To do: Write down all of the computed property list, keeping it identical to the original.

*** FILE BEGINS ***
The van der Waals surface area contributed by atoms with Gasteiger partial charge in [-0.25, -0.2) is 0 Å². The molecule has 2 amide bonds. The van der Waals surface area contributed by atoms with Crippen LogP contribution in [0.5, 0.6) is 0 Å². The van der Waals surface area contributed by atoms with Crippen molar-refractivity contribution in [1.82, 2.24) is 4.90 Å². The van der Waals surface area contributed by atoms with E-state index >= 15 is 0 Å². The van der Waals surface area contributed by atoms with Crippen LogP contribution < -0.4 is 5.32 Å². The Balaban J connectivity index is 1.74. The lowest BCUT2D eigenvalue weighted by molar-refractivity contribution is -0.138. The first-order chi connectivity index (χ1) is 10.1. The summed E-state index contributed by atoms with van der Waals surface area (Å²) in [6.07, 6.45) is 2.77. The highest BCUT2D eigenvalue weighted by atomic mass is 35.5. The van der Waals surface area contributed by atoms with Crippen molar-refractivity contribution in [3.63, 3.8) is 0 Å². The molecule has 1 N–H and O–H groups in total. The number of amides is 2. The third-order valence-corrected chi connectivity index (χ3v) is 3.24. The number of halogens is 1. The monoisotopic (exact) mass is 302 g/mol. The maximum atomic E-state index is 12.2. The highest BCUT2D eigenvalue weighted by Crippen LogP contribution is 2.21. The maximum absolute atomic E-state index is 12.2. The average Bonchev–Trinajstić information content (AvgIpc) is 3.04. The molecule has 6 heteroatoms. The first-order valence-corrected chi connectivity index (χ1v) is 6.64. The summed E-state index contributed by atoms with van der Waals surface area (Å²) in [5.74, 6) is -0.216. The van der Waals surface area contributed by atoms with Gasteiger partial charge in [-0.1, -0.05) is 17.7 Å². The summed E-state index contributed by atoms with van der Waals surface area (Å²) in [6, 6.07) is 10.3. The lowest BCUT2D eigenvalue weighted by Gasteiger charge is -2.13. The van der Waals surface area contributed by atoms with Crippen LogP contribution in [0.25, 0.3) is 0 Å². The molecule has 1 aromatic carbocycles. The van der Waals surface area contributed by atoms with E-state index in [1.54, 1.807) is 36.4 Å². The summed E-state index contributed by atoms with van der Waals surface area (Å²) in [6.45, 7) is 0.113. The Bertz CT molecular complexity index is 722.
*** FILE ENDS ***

The van der Waals surface area contributed by atoms with Gasteiger partial charge in [-0.25, -0.2) is 0 Å². The molecule has 2 amide bonds. The van der Waals surface area contributed by atoms with Crippen LogP contribution in [0.5, 0.6) is 0 Å². The van der Waals surface area contributed by atoms with Crippen molar-refractivity contribution in [1.82, 2.24) is 4.90 Å². The van der Waals surface area contributed by atoms with E-state index >= 15 is 0 Å². The van der Waals surface area contributed by atoms with Crippen LogP contribution < -0.4 is 5.32 Å². The Balaban J connectivity index is 1.74. The lowest BCUT2D eigenvalue weighted by molar-refractivity contribution is -0.138. The first-order chi connectivity index (χ1) is 10.1. The summed E-state index contributed by atoms with van der Waals surface area (Å²) in [6.07, 6.45) is 2.77. The highest BCUT2D eigenvalue weighted by atomic mass is 35.5. The van der Waals surface area contributed by atoms with Crippen molar-refractivity contribution in [3.63, 3.8) is 0 Å². The molecule has 1 N–H and O–H groups in total. The number of amides is 2. The third-order valence-corrected chi connectivity index (χ3v) is 3.24. The number of halogens is 1. The monoisotopic (exact) mass is 302 g/mol. The maximum atomic E-state index is 12.2. The highest BCUT2D eigenvalue weighted by Crippen LogP contribution is 2.21. The maximum absolute atomic E-state index is 12.2. The average Bonchev–Trinajstić information content (AvgIpc) is 3.04. The molecule has 6 heteroatoms. The first-order valence-corrected chi connectivity index (χ1v) is 6.64. The summed E-state index contributed by atoms with van der Waals surface area (Å²) in [5.74, 6) is -0.216. The van der Waals surface area contributed by atoms with Gasteiger partial charge in [-0.1, -0.05) is 17.7 Å². The summed E-state index contributed by atoms with van der Waals surface area (Å²) in [6, 6.07) is 10.3. The lowest BCUT2D eigenvalue weighted by Gasteiger charge is -2.13. The van der Waals surface area contributed by atoms with Crippen LogP contribution in [0.25, 0.3) is 0 Å². The molecule has 1 aromatic carbocycles. The van der Waals surface area contributed by atoms with E-state index in [1.54, 1.807) is 36.4 Å². The summed E-state index contributed by atoms with van der Waals surface area (Å²) in [6.45, 7) is 0.113. The Bertz CT molecular complexity index is 722.